Similarly, the quotas for UBPCs and usufructuarios can be considered as an implicit form of rent or lease payment to the government for the use of the land in the same sense that, under crop-share contracts, U.S. tenant farmers pledge a portion of their output to compensate the land owner for use of their land. Or the quota can be considered as a payment to the Cuban government for the use of the land as in the case of U.S. ranchers paying the U.S. government for use of federal lands for grazing.
Finally, Cuban farms and cooperatives that meet their quotas receive subsidized inputs. Granted, access to inputs is limited, but these subsidized inputs could be considered as a form of partial payment by the Cuban government for the quotas that farmers have to sell to Acopio, or simply be a quid pro quo for the Acopio contract.
Freedom to Produce Any Crops or Products and Ability to Sell in Any Markets
While the quota itself would seem to be constraining farmers and cooperatives from making production decisions, there is some latitude in the Cuban system to make production decisions for sales of “surplus” commodities. These surpluses come from two sources:
- Over-quota production volumes—if farmers and cooperatives produce more than their quota of a particular crop or commodity, Acopio will pay them a premium for over-quota production; or the farmers are free to sell these products (except for milk and by-products, beef, and a few other selected commodities) in a range of different local or urban agricultural markets. Farmers and cooperatives monitor prices closely in the various markets so they can decide whether they can sell their over-quota volumes in the markets for more than the premium that Acopio is willing to pay (after considering the cost of transporting the goods to the market and the cost of selling them). In some instances, for certain commodities (e.g., bananas and plantains), Acopio premiums and prices in the agricultural markets may be so low that there is little or no incentive for farmers to produce over their quota; so in this case the goal for farms and cooperatives is to just meet their quota for these products, and allocate resources and efforts to production of other crops that will sell for higher prices.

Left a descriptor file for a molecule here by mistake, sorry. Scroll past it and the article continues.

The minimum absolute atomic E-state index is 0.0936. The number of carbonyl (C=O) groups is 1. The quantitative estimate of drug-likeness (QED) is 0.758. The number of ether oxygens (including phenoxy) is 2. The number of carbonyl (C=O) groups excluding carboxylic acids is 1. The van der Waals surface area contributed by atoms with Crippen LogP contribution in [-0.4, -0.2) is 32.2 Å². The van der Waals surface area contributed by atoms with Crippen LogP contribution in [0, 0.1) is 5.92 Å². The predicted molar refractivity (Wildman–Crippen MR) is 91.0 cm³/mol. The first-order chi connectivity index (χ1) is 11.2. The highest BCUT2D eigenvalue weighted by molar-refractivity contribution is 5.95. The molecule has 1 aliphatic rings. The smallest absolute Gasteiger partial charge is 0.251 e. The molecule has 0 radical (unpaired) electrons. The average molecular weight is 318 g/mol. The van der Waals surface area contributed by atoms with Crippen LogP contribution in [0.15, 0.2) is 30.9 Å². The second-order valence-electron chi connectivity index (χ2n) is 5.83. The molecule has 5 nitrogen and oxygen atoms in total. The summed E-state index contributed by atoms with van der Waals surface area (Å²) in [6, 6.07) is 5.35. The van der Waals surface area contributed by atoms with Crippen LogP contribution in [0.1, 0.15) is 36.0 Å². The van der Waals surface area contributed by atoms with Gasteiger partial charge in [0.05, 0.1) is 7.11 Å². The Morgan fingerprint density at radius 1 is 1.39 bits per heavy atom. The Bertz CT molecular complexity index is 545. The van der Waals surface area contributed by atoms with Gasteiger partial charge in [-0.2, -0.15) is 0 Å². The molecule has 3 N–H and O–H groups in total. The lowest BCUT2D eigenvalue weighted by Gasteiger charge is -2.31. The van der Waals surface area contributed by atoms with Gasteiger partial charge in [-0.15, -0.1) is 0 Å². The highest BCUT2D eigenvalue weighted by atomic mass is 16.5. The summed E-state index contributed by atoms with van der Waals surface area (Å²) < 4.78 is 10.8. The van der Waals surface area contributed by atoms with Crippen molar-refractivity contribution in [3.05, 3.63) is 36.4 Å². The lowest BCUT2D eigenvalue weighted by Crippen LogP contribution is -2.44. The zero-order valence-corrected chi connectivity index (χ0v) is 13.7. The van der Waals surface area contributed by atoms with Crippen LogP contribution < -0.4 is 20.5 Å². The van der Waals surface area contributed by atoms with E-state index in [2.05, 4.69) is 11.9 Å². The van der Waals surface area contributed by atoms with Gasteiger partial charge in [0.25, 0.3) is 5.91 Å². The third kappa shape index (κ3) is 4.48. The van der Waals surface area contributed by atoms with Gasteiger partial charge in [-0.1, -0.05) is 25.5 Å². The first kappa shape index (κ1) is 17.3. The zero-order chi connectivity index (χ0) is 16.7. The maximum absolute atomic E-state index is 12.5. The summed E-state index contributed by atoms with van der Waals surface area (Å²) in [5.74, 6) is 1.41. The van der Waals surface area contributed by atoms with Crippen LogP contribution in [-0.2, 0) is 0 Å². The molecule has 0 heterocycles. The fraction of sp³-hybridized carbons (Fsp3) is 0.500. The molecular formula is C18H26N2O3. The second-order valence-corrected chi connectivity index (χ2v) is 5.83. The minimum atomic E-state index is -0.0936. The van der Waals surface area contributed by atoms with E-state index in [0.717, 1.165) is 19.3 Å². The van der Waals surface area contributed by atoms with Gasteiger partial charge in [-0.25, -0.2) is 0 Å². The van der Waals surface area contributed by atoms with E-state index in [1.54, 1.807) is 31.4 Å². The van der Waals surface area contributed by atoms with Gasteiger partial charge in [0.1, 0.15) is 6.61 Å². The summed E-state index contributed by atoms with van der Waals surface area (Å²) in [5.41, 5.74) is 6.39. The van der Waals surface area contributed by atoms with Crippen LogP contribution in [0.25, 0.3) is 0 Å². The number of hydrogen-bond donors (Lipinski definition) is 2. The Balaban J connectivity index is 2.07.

- Production from self-provisioning plots— all farms are permitted to dedicate a portion of their land to production of whatever crops they choose, for the consumption of the farm cooperative members and their families. Farmers invariably produce more on these plots than they need to feed their families, and they are free to sell these extra products in agricultural markets.
Table 1 summarizes the comparisons between Cuban individual farmers, CCSs and CPAs, and U.S. farmers who own their land. While governmental agencies in the United States are less pervasive in the system than the Cuban government, they do have a direct influence by determining tax rates on land as well as other relevant policies and programs. Conversely, Cuban growers do not pay taxes on their land, but instead provide quotas of crops to the Cuban government at government-established volumes and prices.